Pattison said politicians have come to recognize the importance of the spring to voters.

"It's a complex problem that needs an inter-governmental approach," he said. "I don't think anybody wants to see the decline of Wakulla Springs happened on their watch."

Public education

Community sensitivity to the problems facing the spring has never been higher, experts say.

"Overall, there is a much greater awareness in the community about what the issues are and how they can get involved," said park manager Brian Fugate.

One-time critics of government stewardship of the spring now have mostly good things to say about restoration efforts.

"Most of the Friends are feeling hopeful," said Jack Leppert, of the citizen's group Friends of Wakulla Springs. "We are beginning to see some improvement."

Leppert said the once-weed choked area in front of his dock down river is clear enough to push a canoe through for the first time in years.

But there is more to do, and organizers of the event are hopeful that members of the public also will take the time to attend the event. Jim Stevenson, coordinator of the Wakulla Springs Basin Working Group, said he's made the scientists promise to speak in layman's terms.

"It has taken 30 years of sloppiness on our part to degrade the spring. It's going to take 30 years of good management practices to restore it," Stevenson said. "Whoever works or lives in the basin has a role to play."

Attend the Wakulla Springshed Restoration Workshop
When: 8 a.m. to 5 p.m. Wednesday, Feb. 25, and 8:30 a.m. to 12:30 p.m. Thursday, Feb. 26.
Where: Tallahassee Antique Car Museum, U.S. Highway 90 and Interstate 10.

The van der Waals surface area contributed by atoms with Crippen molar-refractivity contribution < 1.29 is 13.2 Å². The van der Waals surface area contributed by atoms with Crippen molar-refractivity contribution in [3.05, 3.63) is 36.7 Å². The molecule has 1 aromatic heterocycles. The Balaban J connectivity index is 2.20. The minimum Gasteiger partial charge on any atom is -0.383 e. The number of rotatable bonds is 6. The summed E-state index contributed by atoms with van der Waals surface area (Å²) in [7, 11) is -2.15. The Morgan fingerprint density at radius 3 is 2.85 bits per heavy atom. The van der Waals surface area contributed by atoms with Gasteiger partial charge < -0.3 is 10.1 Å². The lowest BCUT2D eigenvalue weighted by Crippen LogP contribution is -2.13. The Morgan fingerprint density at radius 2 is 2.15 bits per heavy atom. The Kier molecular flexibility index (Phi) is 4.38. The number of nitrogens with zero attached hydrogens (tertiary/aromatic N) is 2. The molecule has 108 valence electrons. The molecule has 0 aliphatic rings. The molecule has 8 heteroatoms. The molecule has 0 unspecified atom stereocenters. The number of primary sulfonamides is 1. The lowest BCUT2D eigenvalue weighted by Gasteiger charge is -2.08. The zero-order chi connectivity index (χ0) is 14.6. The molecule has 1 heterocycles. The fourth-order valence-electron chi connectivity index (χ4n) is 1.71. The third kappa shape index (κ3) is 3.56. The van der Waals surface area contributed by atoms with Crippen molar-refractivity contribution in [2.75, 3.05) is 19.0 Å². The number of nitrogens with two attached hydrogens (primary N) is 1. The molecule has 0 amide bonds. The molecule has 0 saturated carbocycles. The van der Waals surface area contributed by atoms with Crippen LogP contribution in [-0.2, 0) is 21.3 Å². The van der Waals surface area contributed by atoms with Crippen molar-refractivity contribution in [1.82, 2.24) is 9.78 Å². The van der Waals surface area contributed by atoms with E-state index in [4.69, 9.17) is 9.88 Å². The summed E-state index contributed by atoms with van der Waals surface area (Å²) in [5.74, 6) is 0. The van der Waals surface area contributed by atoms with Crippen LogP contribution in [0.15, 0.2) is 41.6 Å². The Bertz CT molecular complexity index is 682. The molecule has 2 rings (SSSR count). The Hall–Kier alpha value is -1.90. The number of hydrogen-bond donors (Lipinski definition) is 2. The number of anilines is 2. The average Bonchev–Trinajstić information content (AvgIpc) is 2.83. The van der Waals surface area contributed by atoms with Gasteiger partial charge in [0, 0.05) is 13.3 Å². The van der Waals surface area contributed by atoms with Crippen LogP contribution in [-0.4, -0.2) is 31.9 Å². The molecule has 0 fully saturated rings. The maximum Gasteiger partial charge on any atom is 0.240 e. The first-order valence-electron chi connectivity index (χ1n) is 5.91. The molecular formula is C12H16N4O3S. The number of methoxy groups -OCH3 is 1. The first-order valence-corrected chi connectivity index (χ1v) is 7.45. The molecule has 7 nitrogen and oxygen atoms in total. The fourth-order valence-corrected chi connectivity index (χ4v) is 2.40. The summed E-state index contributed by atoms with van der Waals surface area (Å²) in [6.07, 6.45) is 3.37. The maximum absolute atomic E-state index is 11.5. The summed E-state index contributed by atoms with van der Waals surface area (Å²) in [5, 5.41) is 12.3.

Cost: $30. The fee is payable at the door, but organizers are encouraging early registration by going to the Web site here. The fee covers the cost of lunch the first day, snacks and drinks. For more information, contact Dan Pennington at (850) 222-6277, ext. 105.
Check out the Tallahassee Democrat editorial Saving Wakulla Springs: You Can Do Your Part Right Now for suggested ways to take action today.
Click the picture below
to visit and support Friends of Wakulla Springs:

Endangered manatee at Wakulla Springs.

Wildwood Preservation Society is a non-profit 501(c)(4) project of the Advocacy Consortium for the Common Good. Click here to learn more.

"it's all connected"

Thursday, February 12, 2009

Florida environmental and wildlife news for the week ending 2-13-09


Miami-Dade's stance on urban development boundary: Yes and no
By Fred Grimm
Miami Herald
Miami-Dade County, defending a decision to allow developers to breach the Urban Development Boundary, was up against damning evidence from compelling experts. Those experts just happened to be on the county payroll.

Click the banner above to visit Hold The Line’s website and help protect Miami-Dade’s UDB.

Volunteers work to make sure turtles survive
By Sarah Rose Stewart
Florida Times-Union
Related: Click here to visit the Amelia Island Sea Turtle Watch website.
Hours before many residents along the beaches of Amelia Island rise on summer mornings, the sea turtles nesting there are hard at work on their lives' ambition: reproduction.

Congressional panel told drilling in gulf off Florida too big of a risk
By Wes Allison
St. Pete Times
Related: Click here to visit Environment Florida’s page on offshore oil drilling.
D.T. Minich, executive director of the St. Petersburg-Clearwater Area Convention and Visitors Bureau, told the U.S. House Natural Resources Committee on Wednesday that drilling in the eastern Gulf of Mexico is not worth the risk to the environment and the area's economy.

Gainesville proposes solution for Paynes Prairie pollution
By Bruce Ritchie
Florida Environmental News
Related: Click here to visit the Friends of Paynes Prairie website.